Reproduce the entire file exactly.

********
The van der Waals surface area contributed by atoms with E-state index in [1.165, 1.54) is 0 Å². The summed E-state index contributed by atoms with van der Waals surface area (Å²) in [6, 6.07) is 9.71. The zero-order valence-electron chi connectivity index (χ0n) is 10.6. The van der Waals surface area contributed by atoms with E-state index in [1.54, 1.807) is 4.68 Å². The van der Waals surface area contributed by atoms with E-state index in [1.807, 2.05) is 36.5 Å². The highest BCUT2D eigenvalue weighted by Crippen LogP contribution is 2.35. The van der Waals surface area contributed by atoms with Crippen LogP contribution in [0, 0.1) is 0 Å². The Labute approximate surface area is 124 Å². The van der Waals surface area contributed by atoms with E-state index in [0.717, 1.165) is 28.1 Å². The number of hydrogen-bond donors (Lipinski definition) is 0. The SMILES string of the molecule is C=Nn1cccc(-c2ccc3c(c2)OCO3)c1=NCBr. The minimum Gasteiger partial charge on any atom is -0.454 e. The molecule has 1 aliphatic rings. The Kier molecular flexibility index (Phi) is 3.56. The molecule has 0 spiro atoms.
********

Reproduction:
The van der Waals surface area contributed by atoms with E-state index in [1.165, 1.54) is 0 Å². The summed E-state index contributed by atoms with van der Waals surface area (Å²) in [6, 6.07) is 9.71. The zero-order valence-electron chi connectivity index (χ0n) is 10.6. The van der Waals surface area contributed by atoms with E-state index in [1.54, 1.807) is 4.68 Å². The van der Waals surface area contributed by atoms with E-state index in [1.807, 2.05) is 36.5 Å². The highest BCUT2D eigenvalue weighted by Crippen LogP contribution is 2.35. The van der Waals surface area contributed by atoms with Crippen LogP contribution in [0, 0.1) is 0 Å². The Labute approximate surface area is 124 Å². The van der Waals surface area contributed by atoms with E-state index in [0.717, 1.165) is 28.1 Å². The number of hydrogen-bond donors (Lipinski definition) is 0. The SMILES string of the molecule is C=Nn1cccc(-c2ccc3c(c2)OCO3)c1=NCBr. The minimum Gasteiger partial charge on any atom is -0.454 e. The molecule has 1 aliphatic rings. The Kier molecular flexibility index (Phi) is 3.56. The molecule has 0 spiro atoms.